Yet another chunk of my short story!!
We left the chickens drifting back into the coop and walked across the yard toward the garden. At this point, Nick appeared with his jar of rodent remains. I took a picture that I can send to you, but I’ll spare you any description of what it looked like.
The garden was expansive and yet well maintained. Budding tomato plants, rows of onions, clusters of lettuce and several herb shrubs flanked the path of pebbled stones that ran down the middle of the vegetable patch. We passed through somewhat quickly in the dusk because Texas-sized mosquitoes were descending upon us like it was Operation Desert Storm all over again.
Inside, I sat down with Sean and Lydia.
“So, tell me, which child was your first?” I asked.
“Kate came to us first.” Sean said, taking his wife’s hand. “Pastor Evan from Apostolic Temple told us about this girl he’d met in the orphanage in Tyler.” The children were still working in the kitchen and quieted to listen to him speak. “Lydia said that we should go see her—so we did. We fell in love with her and then finally got enough paperwork done that she could come and be part of our family.”
Some of the older children sat down, Gabe on the hearth watching with his arms crossed, Katie cuddled up close to Lydia, Daniel, and Nick on the rug.
“Did people think that you were strange?”
“No. Not strange.” Sean said.
“Yeah, they seemed to throw kudos at us—I mean, yeah, they thought it was unusual, but I think they were impressed.” Lydia pitched in. “When we adopted Daniel later that year, I think we shocked people even more. Then, along came the rest of the fam and now people are more impressed than ever—but more confused also. I’ve come across a lot of people who won’t quite say it but think we’ve ruined our lives.” She kissed Katie on the top of the head. “But they couldn’t be more wrong. My life has never been fuller and better than it is now.”
“While a lot of people think we’ve blessed these children with homes,” She continued. “The children have blessed us more than we have them. God ordained this family long ago and made it perfect through His love.”
“What unique challenges does your family face?” I asked. I didn’t have a notebook out, but I felt like I should have.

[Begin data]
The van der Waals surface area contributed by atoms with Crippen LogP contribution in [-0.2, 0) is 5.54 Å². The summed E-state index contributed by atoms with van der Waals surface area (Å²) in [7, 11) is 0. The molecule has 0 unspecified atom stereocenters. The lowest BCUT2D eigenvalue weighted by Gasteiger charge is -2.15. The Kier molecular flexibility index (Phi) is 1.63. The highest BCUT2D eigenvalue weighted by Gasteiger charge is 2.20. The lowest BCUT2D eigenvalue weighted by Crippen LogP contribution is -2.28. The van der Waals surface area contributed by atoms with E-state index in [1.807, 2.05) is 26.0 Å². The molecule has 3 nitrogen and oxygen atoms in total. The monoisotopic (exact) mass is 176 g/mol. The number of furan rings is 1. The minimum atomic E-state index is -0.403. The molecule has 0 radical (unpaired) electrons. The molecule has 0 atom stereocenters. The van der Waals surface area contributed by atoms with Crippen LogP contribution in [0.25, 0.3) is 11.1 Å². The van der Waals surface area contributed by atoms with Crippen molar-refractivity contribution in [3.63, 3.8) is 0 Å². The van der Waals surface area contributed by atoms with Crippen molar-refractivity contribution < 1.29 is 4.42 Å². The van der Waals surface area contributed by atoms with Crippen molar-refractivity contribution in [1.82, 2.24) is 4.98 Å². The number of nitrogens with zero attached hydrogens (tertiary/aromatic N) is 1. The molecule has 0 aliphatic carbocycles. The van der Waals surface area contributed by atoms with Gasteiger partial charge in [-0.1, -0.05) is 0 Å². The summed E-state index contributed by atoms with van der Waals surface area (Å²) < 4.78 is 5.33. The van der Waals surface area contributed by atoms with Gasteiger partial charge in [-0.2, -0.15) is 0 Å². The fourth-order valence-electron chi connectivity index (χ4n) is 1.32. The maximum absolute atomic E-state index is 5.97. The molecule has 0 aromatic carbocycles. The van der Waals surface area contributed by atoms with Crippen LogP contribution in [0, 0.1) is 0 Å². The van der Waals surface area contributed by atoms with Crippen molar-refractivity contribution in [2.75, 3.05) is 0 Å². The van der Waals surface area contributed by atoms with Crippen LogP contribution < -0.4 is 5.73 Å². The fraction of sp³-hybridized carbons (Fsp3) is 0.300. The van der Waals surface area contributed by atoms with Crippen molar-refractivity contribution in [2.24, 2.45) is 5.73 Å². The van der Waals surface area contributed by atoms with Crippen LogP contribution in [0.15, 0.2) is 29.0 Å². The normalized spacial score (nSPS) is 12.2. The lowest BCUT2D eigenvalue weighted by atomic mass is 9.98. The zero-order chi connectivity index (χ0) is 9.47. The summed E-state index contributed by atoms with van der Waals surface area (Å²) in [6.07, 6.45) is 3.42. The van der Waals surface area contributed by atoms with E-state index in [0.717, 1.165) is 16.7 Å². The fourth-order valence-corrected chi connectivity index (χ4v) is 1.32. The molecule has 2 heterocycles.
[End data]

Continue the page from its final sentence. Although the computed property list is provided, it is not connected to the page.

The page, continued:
Sean mused on that for a second. “Our children face people who don’t understand them. They face people who aren’t open to them as a people. When people build walls of separation between themselves and what they don’t understand, they cut off all chances for love. But they have a unique advantage in this world. They also share a strong, unique bond. We teach our children to stand up for themselves and who they are and their siblings. Especially at school. Word got around that they were Monsters Inc.—you know, like the movie? And they took the name on themselves. They stand for each other—but also for God.”
“What do you mean?” I pressed.
“All the children have accepted Jesus and come to know Him.” Sean grinned while he spoke. “And I believe in them. I believe that they’re going to move for God. I think they know love more than we do. They were rejected, and they were brought in by Jesus. And they can speak about it. And I know they will—but this is the best part. When they move—when they speak—people listen and don’t forget what they say.”
I looked around the eight quiet children sitting around us, with faces that the world reviled. What did God have in store for them?
“I always tell them.” Lydia stroked Katie’s hair. “That they are special by themselves, but they are special and strong when they are together.” Lydia looked up and I could see hope spelled out in her eyes. “These children have a testimony like nothing this world has seen. They are the broken with no hope of being healed, the outcasts that were rejected when they were born. They were the shattered in spirit, given a fountain of life—Jesus. Through Him, they are strong, and they are healed. God has something big in store for this family.”
I got a serious wave of chill bumps.
“What message will you share?” I asked, looking around, glancing from broken face to broken face, all as solemn as ashes.
“We will.” Gabe started, struggling to speak with only half a jaw. His words came slow and rough. “Share a… message… of hope. A message… of redemp…tion for those who… who don’t have it in themselves to live another day…. God heals those who are broken.”
All at once I thought I perceived what he meant. Staring at this twelve-year-old boy who had such a profound message. “And who are the broken?”
“They are those who can’t live with themselves.”
“What would you tell them, if you could?” I asked. As I listened, his jolting speech was sewn together in my mind and I hung to each word he said.
“I would tell them that God’s love is real. It’s real. And it’s deep. I spent two months in the hospital after shooting myself in the head, and during that time, I just sat with myself and my pain. I didn’t know why they were going to even bother trying to fix me, because I was just going to kill myself after I got out anyway. There was no way I could live with… this. But Love found me. Mom and dad came to see me. Not my fake mom and dad, my real ones. The ones who loved me.” He looked at his surrogate parents. “God’s love is like that. It finds you when you’re broken. And it takes you in and changes your life. My parents showed me God’s love before I’d even met God.” He took a deep breath. “I would tell people that while they may feel alone, God is always there—and His love is waiting.
My mind was overflowing with this love. “Would you tell the world that?” I asked. “Because I happen to have access to a very large Christian audience who I would think would love that message and love to hear your story—if it’s okay with your parents.”
To be continued!